Just 39% of Australians support the Reserve Bank’s decision to lift interest rates as hard and fast as it has recently, new research has found.
Meanwhile, home loan borrowers are on high alert with industry experts expecting the RBA to deliver its third consecutive cash rate increase tomorrow. Most predict the RBA will lift the official cash rate by 50 basis points on Tuesday.
A new Canstar study, which surveyed 1,001 Australian home loan borrowers and savers, found that only 39% supported the RBA’s decision to lift interests as high and as quickly as it has in recent months.
This was compared to 37% who felt interest rates should not be rising so rapidly, whilst 25% of those surveyed said they didn’t know when asked the question.
Canstar’s finance expert Steve Mickenbecker (pictured) said the struggle to balance the household budget was weighing heavily on Australians and undermining support for the rapid pace of interest rate increases.
“Home loan borrowers who are hit directly in the hip pocket by rising interest rates are naturally more opposed to the increases than the general community, with 46% of mortgage holders against rapid rate rises compared to just 24% of people who own their home outright,” Mickenbecker said.
“Conversely, many baby boomers who are likely to be living at least partially on interest earnings and struggling with inflation on a fixed income, tip to the positive side with 46% of those in their 60s supporting the fast pace and succession of rate rises.”
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Mickenbecker said regardless of whether people were in favour of rapid cash rate rises or not, many Australians were already feeling the squeeze financially.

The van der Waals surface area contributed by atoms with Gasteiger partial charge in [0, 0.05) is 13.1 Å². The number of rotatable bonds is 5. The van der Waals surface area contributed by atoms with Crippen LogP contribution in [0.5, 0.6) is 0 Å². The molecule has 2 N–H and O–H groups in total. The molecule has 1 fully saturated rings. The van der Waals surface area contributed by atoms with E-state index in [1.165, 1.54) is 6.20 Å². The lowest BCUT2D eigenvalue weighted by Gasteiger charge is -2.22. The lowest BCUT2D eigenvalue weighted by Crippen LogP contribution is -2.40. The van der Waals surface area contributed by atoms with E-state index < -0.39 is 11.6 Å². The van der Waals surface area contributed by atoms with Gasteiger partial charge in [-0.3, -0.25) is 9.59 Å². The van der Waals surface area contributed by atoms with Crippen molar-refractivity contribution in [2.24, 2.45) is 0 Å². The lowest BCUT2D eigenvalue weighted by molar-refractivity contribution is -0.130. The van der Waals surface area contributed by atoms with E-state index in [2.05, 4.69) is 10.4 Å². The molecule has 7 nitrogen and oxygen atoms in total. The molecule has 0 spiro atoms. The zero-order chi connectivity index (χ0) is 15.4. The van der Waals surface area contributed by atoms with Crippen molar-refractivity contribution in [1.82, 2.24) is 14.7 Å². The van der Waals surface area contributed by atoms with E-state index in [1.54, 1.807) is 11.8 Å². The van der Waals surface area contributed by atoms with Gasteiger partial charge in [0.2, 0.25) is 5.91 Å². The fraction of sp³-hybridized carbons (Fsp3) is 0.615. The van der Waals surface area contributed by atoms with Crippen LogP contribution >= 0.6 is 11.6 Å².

“Canstar’s survey shows 41% either won’t or don’t know if they will be able to pay at least one of their current bills or loan repayments in full in the next six months,” he said.
“The top three ways these Australians are planning to overcome this financial shortfall are paying a partial amount of their bill or loan repayment (46%), borrowing money from family or friends (27%) or using a credit card (22%).”
Mickenbecker said if the outlook for wage rises was too far off, the increase in living expenses and loan repayments would hit a crisis level, in particular for recent borrowers.
“During the last two years, Australians knocked $8 billion off credit card debt, a large portion coming from the early release from their superannuation,” he said.
“That one-off opportunity will have been wasted for many if they have to live off their credit card now.”
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The financial comparison website has released five tips for Australians to budget balance properly this new financial year.
“Keep yourself accountable, set up an emergency fund, negotiate your repayments, consolidate any debts and automate your budget planning,” Mickenbecker said.